(The more annoyed I get, the more pronounced my Texas accent.)

There’s a lot of weird little things about The Contender that just don’t work.  They may not sound like major problems but when combined together, they start to add up.  For instance, there’s a long shot where we see U.S. Rep. Reginald Webster (Christian Slater) and his blonde wife at a White House reception and the shot just lingers on them for no particular reason.  Long after you would expect the shot to end, it’s still going.  This wouldn’t be an issue if there was some narrative reason for that shot.  Instead, it’s just randomly dropped in there.

And then, after Laine is nominated, we see the front page of a newpaper and there, in the middle of the page, is a headshot of Joan Allen.  Underneath it, a small headline reads, “It’s Laine!”  It just feels so fake.  Wouldn’t the nomination of the first female vice present actually rate a bigger headline and a more dynamic picture?

Speaking of fake, towards the end of the film, President Evans picks up a framed magazine cover and stares down at it.  The magazine, itself, looks like one of those joke “Man of the Year” pictures that people pose for at a state fair.  On the cover is a picture of Last Picture Show era Jeff Bridges.  The headline on the magazine reads: “President Jackson Evans.  His ideas have changed the world.”  Not his actions, mind you.  Not his policies.  Instead, his ideas have changed the world.  But the film shows us no evidence of this and, during Laine’s confirmation hearings, everyone spends the whole time debating the same old shit that they always seem to be debating in Washington.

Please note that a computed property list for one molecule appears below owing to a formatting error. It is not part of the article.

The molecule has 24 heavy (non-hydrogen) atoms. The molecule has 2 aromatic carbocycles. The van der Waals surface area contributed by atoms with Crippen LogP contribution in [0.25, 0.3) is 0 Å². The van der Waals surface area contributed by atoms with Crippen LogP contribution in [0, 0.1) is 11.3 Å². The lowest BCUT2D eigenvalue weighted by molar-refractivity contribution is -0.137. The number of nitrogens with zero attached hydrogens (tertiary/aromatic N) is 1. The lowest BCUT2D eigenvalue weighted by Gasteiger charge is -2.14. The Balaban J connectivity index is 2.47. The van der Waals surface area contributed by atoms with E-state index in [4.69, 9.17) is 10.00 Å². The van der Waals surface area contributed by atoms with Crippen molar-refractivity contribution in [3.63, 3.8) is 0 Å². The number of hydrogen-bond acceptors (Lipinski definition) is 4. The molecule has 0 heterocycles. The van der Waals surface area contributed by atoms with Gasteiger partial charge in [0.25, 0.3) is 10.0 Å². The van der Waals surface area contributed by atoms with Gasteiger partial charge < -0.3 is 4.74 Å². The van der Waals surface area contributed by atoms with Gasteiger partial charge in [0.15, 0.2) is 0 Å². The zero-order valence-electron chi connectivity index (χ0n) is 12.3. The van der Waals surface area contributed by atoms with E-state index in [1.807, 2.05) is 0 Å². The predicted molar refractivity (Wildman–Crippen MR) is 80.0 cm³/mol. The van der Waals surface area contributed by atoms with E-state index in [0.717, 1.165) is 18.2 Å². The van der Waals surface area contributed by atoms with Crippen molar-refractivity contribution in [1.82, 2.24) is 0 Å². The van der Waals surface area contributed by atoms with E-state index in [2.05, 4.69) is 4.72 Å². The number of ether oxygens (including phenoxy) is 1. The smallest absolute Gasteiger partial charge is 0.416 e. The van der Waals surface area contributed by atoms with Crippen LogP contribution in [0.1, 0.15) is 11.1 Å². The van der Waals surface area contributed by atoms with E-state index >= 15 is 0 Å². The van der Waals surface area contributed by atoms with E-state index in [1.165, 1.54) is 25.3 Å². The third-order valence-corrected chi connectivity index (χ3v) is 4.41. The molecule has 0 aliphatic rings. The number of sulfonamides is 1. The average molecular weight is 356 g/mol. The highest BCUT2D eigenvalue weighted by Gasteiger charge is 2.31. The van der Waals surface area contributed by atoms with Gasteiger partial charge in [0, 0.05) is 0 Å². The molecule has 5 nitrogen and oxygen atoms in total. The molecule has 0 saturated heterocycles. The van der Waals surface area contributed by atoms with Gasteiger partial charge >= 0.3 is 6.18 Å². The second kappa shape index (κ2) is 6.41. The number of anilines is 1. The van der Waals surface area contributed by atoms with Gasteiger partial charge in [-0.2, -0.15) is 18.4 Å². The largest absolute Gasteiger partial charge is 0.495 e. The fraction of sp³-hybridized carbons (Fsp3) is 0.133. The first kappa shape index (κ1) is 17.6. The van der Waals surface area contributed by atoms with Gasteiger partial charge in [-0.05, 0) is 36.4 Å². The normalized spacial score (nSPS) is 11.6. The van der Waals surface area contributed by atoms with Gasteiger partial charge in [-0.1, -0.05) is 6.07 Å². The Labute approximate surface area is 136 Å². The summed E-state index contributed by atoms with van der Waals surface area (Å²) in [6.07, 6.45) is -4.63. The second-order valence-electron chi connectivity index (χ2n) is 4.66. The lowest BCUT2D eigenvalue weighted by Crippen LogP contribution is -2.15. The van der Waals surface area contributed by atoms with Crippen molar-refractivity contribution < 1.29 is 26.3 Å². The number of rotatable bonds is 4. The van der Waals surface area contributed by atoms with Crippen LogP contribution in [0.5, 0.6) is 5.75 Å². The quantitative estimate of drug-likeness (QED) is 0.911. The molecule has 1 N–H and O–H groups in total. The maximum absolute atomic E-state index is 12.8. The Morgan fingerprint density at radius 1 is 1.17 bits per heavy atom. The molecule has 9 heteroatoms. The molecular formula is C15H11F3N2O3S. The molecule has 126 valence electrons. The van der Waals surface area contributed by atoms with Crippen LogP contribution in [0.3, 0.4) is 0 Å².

(Of course, if you’re lucky enough to have a name like Jackson Evans, I guess you might as well become President.)

Of course, when it looks like Laine might not be confirmed, President Evans speaks before Congress.  “For the first time, a woman will serve in the executive!” he declares, which seems like a hilariously awkward way to put it.  (People in this film don’t talk like human being as much as they talk like characters in some fucked up Washington D.C. fanfic.)  He then adds, “There are traitors among us!”

So, I guess the message here is yay for demagogues.

And don’t even get me started on Kathryn Morris, as the cheerful FBI agent who investigates Laine’s past and who, at one point, announces, “Laine is hope!”  Would a male FBI agent ever have to deliver a line that stupid?

And also don’t even get me started on the subplot about Gov. Jack Hathaway (William Petersen), who stages an auto accident in an attempt to convince President Evans to nominate him for vice president.

The Contender is not a good film but it could have at least been a respectable film.  But then, Rod Lurie had to have President Evans ask whether it was true or not.

Perhaps being a hypocrite was the idea that changed the world.